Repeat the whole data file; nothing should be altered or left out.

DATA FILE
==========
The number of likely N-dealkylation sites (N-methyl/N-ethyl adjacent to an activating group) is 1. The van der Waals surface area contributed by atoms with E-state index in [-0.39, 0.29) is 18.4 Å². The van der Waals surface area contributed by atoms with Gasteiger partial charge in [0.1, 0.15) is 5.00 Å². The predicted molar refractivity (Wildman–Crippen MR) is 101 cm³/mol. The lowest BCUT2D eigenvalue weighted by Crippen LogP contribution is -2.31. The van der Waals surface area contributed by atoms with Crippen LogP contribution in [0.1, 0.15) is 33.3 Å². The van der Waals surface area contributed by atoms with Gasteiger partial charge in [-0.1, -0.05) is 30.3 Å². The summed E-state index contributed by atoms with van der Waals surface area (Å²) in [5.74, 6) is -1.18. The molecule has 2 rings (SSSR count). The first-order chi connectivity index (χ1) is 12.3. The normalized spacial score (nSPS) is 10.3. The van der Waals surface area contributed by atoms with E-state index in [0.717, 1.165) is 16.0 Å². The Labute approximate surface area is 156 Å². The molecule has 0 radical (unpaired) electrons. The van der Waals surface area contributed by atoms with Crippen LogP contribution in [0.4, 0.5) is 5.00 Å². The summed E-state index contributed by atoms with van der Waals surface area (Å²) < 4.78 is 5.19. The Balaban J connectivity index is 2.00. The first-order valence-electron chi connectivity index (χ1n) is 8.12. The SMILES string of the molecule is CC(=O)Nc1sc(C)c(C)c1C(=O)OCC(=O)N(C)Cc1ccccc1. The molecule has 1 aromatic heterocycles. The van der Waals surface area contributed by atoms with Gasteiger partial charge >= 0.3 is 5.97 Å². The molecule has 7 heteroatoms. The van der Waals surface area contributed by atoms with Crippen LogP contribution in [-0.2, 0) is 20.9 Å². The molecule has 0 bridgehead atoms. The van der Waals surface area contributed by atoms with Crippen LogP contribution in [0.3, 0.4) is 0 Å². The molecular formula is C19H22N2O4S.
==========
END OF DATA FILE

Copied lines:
The number of likely N-dealkylation sites (N-methyl/N-ethyl adjacent to an activating group) is 1. The van der Waals surface area contributed by atoms with E-state index in [-0.39, 0.29) is 18.4 Å². The van der Waals surface area contributed by atoms with Gasteiger partial charge in [0.1, 0.15) is 5.00 Å². The predicted molar refractivity (Wildman–Crippen MR) is 101 cm³/mol. The lowest BCUT2D eigenvalue weighted by Crippen LogP contribution is -2.31. The van der Waals surface area contributed by atoms with Crippen LogP contribution in [0.1, 0.15) is 33.3 Å². The van der Waals surface area contributed by atoms with Gasteiger partial charge in [-0.1, -0.05) is 30.3 Å². The summed E-state index contributed by atoms with van der Waals surface area (Å²) in [5.74, 6) is -1.18. The molecule has 2 rings (SSSR count). The first-order chi connectivity index (χ1) is 12.3. The normalized spacial score (nSPS) is 10.3. The van der Waals surface area contributed by atoms with E-state index in [0.717, 1.165) is 16.0 Å². The Labute approximate surface area is 156 Å². The molecule has 0 radical (unpaired) electrons. The van der Waals surface area contributed by atoms with Crippen LogP contribution in [0.4, 0.5) is 5.00 Å². The summed E-state index contributed by atoms with van der Waals surface area (Å²) < 4.78 is 5.19. The Balaban J connectivity index is 2.00. The first-order valence-electron chi connectivity index (χ1n) is 8.12. The SMILES string of the molecule is CC(=O)Nc1sc(C)c(C)c1C(=O)OCC(=O)N(C)Cc1ccccc1. The molecule has 1 aromatic heterocycles. The van der Waals surface area contributed by atoms with Gasteiger partial charge >= 0.3 is 5.97 Å². The molecule has 7 heteroatoms. The van der Waals surface area contributed by atoms with Crippen LogP contribution in [-0.2, 0) is 20.9 Å². The molecule has 0 bridgehead atoms. The van der Waals surface area contributed by atoms with Crippen LogP contribution in [0.3, 0.4) is 0 Å². The molecular formula is C19H22N2O4S.